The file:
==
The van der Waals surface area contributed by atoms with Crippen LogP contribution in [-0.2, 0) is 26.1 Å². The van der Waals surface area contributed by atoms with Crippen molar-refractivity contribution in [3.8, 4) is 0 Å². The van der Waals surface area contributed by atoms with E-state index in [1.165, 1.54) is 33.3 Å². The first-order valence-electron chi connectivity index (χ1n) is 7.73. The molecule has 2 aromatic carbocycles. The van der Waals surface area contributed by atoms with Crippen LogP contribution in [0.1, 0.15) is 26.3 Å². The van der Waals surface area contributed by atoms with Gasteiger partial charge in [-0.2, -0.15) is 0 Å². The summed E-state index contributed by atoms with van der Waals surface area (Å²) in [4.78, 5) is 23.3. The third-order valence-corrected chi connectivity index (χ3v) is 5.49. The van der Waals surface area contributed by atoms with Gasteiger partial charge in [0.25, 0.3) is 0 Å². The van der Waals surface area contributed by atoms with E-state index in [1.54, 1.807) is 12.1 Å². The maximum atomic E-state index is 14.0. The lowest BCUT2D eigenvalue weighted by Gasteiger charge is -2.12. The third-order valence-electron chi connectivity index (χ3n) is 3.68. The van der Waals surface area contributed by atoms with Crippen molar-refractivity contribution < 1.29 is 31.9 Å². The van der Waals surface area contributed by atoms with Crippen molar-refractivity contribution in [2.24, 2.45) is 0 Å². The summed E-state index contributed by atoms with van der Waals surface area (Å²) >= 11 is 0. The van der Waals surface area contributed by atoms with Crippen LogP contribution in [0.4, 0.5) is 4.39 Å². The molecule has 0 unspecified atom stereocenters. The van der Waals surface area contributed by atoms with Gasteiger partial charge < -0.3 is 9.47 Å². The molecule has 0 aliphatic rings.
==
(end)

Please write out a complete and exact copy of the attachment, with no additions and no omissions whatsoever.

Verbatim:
The van der Waals surface area contributed by atoms with Crippen LogP contribution in [-0.2, 0) is 26.1 Å². The van der Waals surface area contributed by atoms with Crippen molar-refractivity contribution in [3.8, 4) is 0 Å². The van der Waals surface area contributed by atoms with E-state index in [1.165, 1.54) is 33.3 Å². The first-order valence-electron chi connectivity index (χ1n) is 7.73. The molecule has 2 aromatic carbocycles. The van der Waals surface area contributed by atoms with Crippen LogP contribution in [0.1, 0.15) is 26.3 Å². The van der Waals surface area contributed by atoms with Gasteiger partial charge in [-0.2, -0.15) is 0 Å². The summed E-state index contributed by atoms with van der Waals surface area (Å²) in [4.78, 5) is 23.3. The third-order valence-corrected chi connectivity index (χ3v) is 5.49. The van der Waals surface area contributed by atoms with Gasteiger partial charge in [0.25, 0.3) is 0 Å². The van der Waals surface area contributed by atoms with E-state index in [1.54, 1.807) is 12.1 Å². The maximum atomic E-state index is 14.0. The lowest BCUT2D eigenvalue weighted by Gasteiger charge is -2.12. The third-order valence-electron chi connectivity index (χ3n) is 3.68. The van der Waals surface area contributed by atoms with Crippen molar-refractivity contribution < 1.29 is 31.9 Å². The van der Waals surface area contributed by atoms with Crippen molar-refractivity contribution in [2.24, 2.45) is 0 Å². The summed E-state index contributed by atoms with van der Waals surface area (Å²) >= 11 is 0. The van der Waals surface area contributed by atoms with Crippen LogP contribution in [0.4, 0.5) is 4.39 Å². The molecule has 0 unspecified atom stereocenters. The van der Waals surface area contributed by atoms with Gasteiger partial charge < -0.3 is 9.47 Å². The molecule has 0 aliphatic rings.